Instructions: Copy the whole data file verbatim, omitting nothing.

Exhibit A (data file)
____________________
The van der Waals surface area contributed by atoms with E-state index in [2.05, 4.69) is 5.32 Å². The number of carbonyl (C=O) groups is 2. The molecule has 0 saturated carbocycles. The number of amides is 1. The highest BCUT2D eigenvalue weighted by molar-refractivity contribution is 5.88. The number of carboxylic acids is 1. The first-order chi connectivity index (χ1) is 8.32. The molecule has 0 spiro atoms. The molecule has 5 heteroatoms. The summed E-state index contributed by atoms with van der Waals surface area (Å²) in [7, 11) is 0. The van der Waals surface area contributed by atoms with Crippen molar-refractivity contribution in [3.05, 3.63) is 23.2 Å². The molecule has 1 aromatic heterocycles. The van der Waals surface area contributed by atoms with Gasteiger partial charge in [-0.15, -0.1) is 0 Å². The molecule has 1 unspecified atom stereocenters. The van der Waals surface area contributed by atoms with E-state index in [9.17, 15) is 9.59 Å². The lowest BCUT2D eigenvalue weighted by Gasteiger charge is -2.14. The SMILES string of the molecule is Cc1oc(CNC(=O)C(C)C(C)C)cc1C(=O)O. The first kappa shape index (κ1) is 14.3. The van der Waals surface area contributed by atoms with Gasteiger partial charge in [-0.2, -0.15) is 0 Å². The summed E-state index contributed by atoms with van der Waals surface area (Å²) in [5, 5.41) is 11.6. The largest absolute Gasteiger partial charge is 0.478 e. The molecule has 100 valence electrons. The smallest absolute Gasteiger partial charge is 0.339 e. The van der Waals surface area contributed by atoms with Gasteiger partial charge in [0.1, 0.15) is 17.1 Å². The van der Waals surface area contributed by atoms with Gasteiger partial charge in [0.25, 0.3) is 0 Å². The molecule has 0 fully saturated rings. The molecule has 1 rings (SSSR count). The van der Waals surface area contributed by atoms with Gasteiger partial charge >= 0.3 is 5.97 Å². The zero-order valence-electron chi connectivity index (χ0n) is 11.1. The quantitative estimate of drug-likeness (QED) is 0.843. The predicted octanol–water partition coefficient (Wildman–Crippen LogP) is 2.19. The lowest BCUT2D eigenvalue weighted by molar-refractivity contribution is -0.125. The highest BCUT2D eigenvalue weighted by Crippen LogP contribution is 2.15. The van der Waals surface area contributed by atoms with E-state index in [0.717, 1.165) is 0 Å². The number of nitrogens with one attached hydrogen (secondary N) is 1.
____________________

The van der Waals surface area contributed by atoms with E-state index in [2.05, 4.69) is 5.32 Å². The number of carbonyl (C=O) groups is 2. The molecule has 0 saturated carbocycles. The number of amides is 1. The highest BCUT2D eigenvalue weighted by molar-refractivity contribution is 5.88. The number of carboxylic acids is 1. The first-order chi connectivity index (χ1) is 8.32. The molecule has 0 spiro atoms. The molecule has 5 heteroatoms. The summed E-state index contributed by atoms with van der Waals surface area (Å²) in [7, 11) is 0. The van der Waals surface area contributed by atoms with Crippen molar-refractivity contribution in [3.05, 3.63) is 23.2 Å². The molecule has 1 aromatic heterocycles. The van der Waals surface area contributed by atoms with Gasteiger partial charge in [-0.15, -0.1) is 0 Å². The molecule has 1 unspecified atom stereocenters. The van der Waals surface area contributed by atoms with E-state index in [9.17, 15) is 9.59 Å². The lowest BCUT2D eigenvalue weighted by Gasteiger charge is -2.14. The SMILES string of the molecule is Cc1oc(CNC(=O)C(C)C(C)C)cc1C(=O)O. The first kappa shape index (κ1) is 14.3. The van der Waals surface area contributed by atoms with Gasteiger partial charge in [-0.2, -0.15) is 0 Å². The summed E-state index contributed by atoms with van der Waals surface area (Å²) in [5, 5.41) is 11.6. The largest absolute Gasteiger partial charge is 0.478 e. The molecule has 100 valence electrons. The smallest absolute Gasteiger partial charge is 0.339 e. The van der Waals surface area contributed by atoms with Gasteiger partial charge in [0.1, 0.15) is 17.1 Å². The van der Waals surface area contributed by atoms with Gasteiger partial charge in [0.25, 0.3) is 0 Å². The molecule has 0 fully saturated rings. The molecule has 1 rings (SSSR count). The van der Waals surface area contributed by atoms with Gasteiger partial charge >= 0.3 is 5.97 Å². The zero-order valence-electron chi connectivity index (χ0n) is 11.1. The quantitative estimate of drug-likeness (QED) is 0.843. The predicted octanol–water partition coefficient (Wildman–Crippen LogP) is 2.19. The lowest BCUT2D eigenvalue weighted by molar-refractivity contribution is -0.125. The highest BCUT2D eigenvalue weighted by Crippen LogP contribution is 2.15. The van der Waals surface area contributed by atoms with E-state index in [0.717, 1.165) is 0 Å². The number of nitrogens with one attached hydrogen (secondary N) is 1.